The “Northeast Corner,” Duke Village, Perils of a Lineman
That rock wall in the photo was the lowest level of the office building. The door shown was just underneath Mr. Charlie’s office in the northeast corner. And that’s the way we used to refer to that office. We’d never say Mr. Charlie’s office; it was always “the northeast corner.” Anyway, beyond that door behind R. B. Watkins (my grandfather) was a little room that served as his “office.” Among other things, he kept the telephone company books there. Back then the rest of that lower level of the building was not used; it was a dungeon-like place. Later it was refurbished and used as office space. The payroll office used to be there. In the late forties I ordered a sewing machine from the Spiegel catalog, which was shipped by freight. It came in on the Cliffside Railroad and I was notified of the arrival. I picked it up from that same little room, which was then used as a freight storage room.
On one of the web pages you ask for info on the Duke steam station. I can date that construction for you. It was while I was working the telephones. It had to be 1939 or 1940. They had just finished building the homes in Duke village. I was by myself (it must have been while Guy Frye was out with back problems). We needed to run a telephone line into the village. I started where you turned off at the country store to go down to the village. All morning I would climb a pole (with leg spurs—no cherry picker baskets then). About 18 feet up I would nail a wood bracket on the side of the pole, screw on a glass insulator and climb back down, go to the next pole and repeat the process, climb up, nail a bracket, screw on an insulator and climb down. When all the poles were so equipped, I would string out a roll of iron telephone wire on the ground then tie one end to the insulator on the first pole. Then I’d walk to the next pole, take the wire up, lay it on the bracket behind the insulator, climb down, walk to the next pole and repeat. When all wires were up, the next thing was to stretch the wires from pole to pole and tie them down to the insulator. You can just imagine how this was a slow, time-consuming process.
One warm morning there was a crew of landscapers working 3 or 4 houses down the street when I climbed a pole to attach the wire. It was close to lunchtime and I was just worn out. When I climbed up I found the pole was larger than usual. My belt would not reach around the pole, which it needed to do if I was to use both hands to do my work. Exhausted, I looked down that pole—it seemed a long way—the recently graded yard below looked soft. So instead of climbing down I just leaned back and let myself drop to the ground. I lay there on my back with my eyes closed. All of a sudden there was a commotion. Someone in the landscaping crew had witnessed my drop and thought I had fallen. Four or five of them came running to see if I was dead. Instead of dying, I lived to a ripe old age.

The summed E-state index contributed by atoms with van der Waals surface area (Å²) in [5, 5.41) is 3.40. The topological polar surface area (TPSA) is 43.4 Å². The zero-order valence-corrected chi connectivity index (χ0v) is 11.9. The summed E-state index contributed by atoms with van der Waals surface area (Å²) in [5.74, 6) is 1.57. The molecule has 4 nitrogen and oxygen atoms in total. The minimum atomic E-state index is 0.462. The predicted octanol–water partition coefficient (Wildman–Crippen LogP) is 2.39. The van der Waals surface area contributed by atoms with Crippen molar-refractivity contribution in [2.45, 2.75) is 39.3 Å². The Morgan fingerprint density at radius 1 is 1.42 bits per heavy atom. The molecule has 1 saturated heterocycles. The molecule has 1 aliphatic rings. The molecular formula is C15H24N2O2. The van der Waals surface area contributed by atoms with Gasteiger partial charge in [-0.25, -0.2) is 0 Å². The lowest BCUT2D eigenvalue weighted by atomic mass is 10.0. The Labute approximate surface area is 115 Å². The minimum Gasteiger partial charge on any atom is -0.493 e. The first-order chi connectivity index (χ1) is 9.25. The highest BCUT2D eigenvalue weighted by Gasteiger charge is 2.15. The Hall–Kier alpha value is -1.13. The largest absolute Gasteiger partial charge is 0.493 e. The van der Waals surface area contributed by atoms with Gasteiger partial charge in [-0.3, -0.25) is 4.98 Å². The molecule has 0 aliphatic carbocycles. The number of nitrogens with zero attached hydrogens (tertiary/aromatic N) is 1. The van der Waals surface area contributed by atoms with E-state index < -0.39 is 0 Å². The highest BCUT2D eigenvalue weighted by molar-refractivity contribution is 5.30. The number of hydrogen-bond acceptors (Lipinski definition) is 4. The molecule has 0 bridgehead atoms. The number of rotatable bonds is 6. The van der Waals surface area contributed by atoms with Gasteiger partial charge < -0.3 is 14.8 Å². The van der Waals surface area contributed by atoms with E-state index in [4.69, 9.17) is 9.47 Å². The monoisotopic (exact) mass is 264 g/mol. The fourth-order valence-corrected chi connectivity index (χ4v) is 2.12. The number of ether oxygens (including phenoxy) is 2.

I cheated death another time. The telephone cable ended on a pole at the very edge of a pretty good cut in the bank. From there the telephone lines went into the wires mounted on cross arms. On a dead end of lines like that, there were always double arms, one on each side of the pole. Now, there was also a street light on that pole, mounted just above the cross arms. We had a long wooden pole with a wire basket to grip a street light bulb and pull it down out of the fixture. There was a button fuse on the porcelain socket that would rupture and short out the fixture if the street bulb burned out. That was necessary to keep the line intact for this was a constant current lighting system.
But this was so high up on the bank our wooden pole tool would not reach the bulb. I climbed the pole, straddled the two cross arms and had to lean way out to remove the socket. My sweaty hands kept sliding off the bulb and I ran my hand up higher on the glass bulb to get a better grip on it. When I did I got higher than I should have. With my legs touching the telephone wires I made a circuit, and was shocked by that high voltage, and knocked out. This made me go limp and my hand came down with the socket, which broke the bulb when it hit the phone line insulators.
I was knocked out, lying on the wires. When I came to I looked off to the north and saw the schoolhouse. It started dancing a jig. I felt weak, and lay forward on the cross arms and wires and closed my eyes. I guess I fainted. Next thing I knew Guy had started up the hill to see about me. I called down that I was ok.
When I reached around to get my pliers from my tool belt, my right arm just would not reach it. I had to put the socket in my right hand and reach my left hand all the way around my back to get the pliers. Finally I got the bulb reinserted and it came on. When I started down the pole I was sore and stiff all over from that high voltage shock. At the bottom I just sat down and leaned against the pole for a while. Guy came up the hill. After a bit I felt strong enough to go down the hill, but I was soaking wet with sweat, felt lousy, and was not worth much for the rest of the day. Again, I lived to love another day. And that was not the only time I had a brush with high voltage.